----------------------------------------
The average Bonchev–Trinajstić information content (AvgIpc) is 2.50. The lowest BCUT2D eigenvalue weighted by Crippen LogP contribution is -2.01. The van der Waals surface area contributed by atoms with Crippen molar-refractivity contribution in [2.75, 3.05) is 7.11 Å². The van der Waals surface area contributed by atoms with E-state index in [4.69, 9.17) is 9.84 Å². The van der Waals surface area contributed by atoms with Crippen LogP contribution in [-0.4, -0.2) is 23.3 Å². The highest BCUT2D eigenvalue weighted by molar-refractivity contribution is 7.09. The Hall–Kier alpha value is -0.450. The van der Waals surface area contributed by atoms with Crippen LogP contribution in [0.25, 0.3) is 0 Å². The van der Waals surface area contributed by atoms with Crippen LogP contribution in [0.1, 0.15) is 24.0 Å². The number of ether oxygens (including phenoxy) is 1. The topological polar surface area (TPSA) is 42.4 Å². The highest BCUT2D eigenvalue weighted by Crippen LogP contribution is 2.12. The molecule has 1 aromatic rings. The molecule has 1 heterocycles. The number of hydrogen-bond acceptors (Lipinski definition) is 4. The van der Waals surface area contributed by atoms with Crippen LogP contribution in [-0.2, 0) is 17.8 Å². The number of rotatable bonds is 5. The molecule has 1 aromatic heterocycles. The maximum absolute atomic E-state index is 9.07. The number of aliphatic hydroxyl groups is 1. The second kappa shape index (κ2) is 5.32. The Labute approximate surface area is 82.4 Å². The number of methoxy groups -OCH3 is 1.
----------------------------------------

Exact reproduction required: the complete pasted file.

The average Bonchev–Trinajstić information content (AvgIpc) is 2.50. The lowest BCUT2D eigenvalue weighted by Crippen LogP contribution is -2.01. The van der Waals surface area contributed by atoms with Crippen molar-refractivity contribution in [2.75, 3.05) is 7.11 Å². The van der Waals surface area contributed by atoms with E-state index in [4.69, 9.17) is 9.84 Å². The van der Waals surface area contributed by atoms with Crippen LogP contribution in [-0.4, -0.2) is 23.3 Å². The highest BCUT2D eigenvalue weighted by molar-refractivity contribution is 7.09. The Hall–Kier alpha value is -0.450. The van der Waals surface area contributed by atoms with Crippen LogP contribution in [0.25, 0.3) is 0 Å². The van der Waals surface area contributed by atoms with Crippen LogP contribution in [0.1, 0.15) is 24.0 Å². The number of ether oxygens (including phenoxy) is 1. The topological polar surface area (TPSA) is 42.4 Å². The highest BCUT2D eigenvalue weighted by Crippen LogP contribution is 2.12. The molecule has 1 aromatic rings. The molecule has 1 heterocycles. The number of hydrogen-bond acceptors (Lipinski definition) is 4. The van der Waals surface area contributed by atoms with Crippen LogP contribution in [-0.2, 0) is 17.8 Å². The number of rotatable bonds is 5. The molecule has 1 aromatic heterocycles. The maximum absolute atomic E-state index is 9.07. The number of aliphatic hydroxyl groups is 1. The second kappa shape index (κ2) is 5.32. The Labute approximate surface area is 82.4 Å². The number of methoxy groups -OCH3 is 1.